The entire muscadine fruit is edible. Some people eat the whole berry—skins, seeds, and pulp. Others prefer to squeeze the skin and pop the pulp into their mouth and discard the skins. Still others like to spit the seeds out and only eat the pulp. Generally, the Muscadine is used in jams, jellies, wines, or any other recipes using grapes.
Muscadines are only partially related to more domesticated grapes. They’re wild and they taste like it. The inner flesh is rich and thick, with an intense sweetness like a Concord grape, and they have tough spicy skins that taste like plums. The fruit makes a wonderful jam, too.
Unlike table grapes that ripen simultaneously in a pendulous bunch, muscadines ripen individually in loose clusters. Compared to other grape species, muscadine grapevines may produce almost eight-fold yields of other grapes.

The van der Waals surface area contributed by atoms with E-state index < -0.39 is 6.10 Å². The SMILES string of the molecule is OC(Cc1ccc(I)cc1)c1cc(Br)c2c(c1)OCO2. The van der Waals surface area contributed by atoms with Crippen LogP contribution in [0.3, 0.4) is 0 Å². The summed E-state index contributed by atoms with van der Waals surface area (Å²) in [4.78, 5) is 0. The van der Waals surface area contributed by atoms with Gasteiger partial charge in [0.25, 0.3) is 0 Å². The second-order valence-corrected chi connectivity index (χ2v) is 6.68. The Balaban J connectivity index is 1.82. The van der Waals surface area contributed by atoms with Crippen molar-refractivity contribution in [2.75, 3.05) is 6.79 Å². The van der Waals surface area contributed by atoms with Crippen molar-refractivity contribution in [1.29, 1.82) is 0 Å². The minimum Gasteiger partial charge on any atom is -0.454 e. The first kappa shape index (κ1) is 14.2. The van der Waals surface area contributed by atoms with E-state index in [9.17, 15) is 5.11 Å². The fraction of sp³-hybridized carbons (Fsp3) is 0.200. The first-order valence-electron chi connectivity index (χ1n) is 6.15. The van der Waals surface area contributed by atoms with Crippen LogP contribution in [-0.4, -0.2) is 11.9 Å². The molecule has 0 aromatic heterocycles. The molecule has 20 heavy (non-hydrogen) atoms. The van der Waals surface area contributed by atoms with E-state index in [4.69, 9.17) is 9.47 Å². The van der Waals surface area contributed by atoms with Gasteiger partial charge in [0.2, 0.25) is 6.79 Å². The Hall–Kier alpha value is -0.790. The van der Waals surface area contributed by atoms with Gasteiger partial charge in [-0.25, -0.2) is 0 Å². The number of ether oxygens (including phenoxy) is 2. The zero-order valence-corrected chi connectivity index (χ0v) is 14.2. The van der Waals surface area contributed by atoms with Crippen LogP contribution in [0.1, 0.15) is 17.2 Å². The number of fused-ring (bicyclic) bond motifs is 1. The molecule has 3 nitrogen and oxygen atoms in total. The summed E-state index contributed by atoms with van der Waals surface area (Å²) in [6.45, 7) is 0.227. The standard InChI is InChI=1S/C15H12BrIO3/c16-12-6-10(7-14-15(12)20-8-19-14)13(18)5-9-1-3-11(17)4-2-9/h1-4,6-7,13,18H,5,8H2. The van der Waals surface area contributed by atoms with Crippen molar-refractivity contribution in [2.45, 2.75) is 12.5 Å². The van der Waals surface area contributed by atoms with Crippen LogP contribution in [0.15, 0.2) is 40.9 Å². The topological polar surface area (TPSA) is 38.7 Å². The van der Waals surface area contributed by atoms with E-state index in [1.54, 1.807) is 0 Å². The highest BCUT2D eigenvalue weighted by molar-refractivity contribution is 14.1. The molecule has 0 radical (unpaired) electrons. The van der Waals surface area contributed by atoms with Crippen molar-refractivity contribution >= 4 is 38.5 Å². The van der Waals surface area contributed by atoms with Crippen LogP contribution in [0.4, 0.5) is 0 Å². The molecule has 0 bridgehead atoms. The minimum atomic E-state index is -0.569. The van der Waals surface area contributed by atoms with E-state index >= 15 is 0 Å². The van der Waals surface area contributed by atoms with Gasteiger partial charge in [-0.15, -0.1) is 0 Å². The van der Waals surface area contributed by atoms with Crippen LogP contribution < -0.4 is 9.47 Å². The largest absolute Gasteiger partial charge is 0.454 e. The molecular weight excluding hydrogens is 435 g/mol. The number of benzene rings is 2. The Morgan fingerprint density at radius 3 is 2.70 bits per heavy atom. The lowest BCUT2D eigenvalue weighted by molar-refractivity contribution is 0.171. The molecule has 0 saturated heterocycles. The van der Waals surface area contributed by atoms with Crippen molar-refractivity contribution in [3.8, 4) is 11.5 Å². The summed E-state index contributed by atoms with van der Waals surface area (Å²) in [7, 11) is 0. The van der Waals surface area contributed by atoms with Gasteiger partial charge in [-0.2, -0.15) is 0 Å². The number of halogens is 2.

Red, white, and rosé Muscadine are all medium-bodied, with intense fruit flavors such as banana, bruised apple, and cranberries. Other subtler notes include herbal, floral, citrus, and even (this is a strange one) rubber cement. Sweet, dessert-style Muscadine wines are comparable to Portuguese tawny port wine.
Muscadine grape grows from Texas to south Florida, north to Delaware, and west to Missouri. The grapes are a favorite food source for white-tailed deer. Other wildlife also eat the fruit, including black bear, white-tailed deer, wild turkey, ruffed grouse, raccoon, skunk, squirrel, and opossum.
Scuppernong is an alternative name for Muscadine grapes. The Muscadine grape prefers the heat and humidity of the southern United States for growing and it is also the state fruit of North Carolina.
Muscadine varieties ripen from early August through September. Mature fruit are easily dislodged from the vine. Ripe berries can be harvested rapidly by placing a canvas or catching frame under the vine and shaking the vine or wire very hard. Vines should be harvested every two to five days.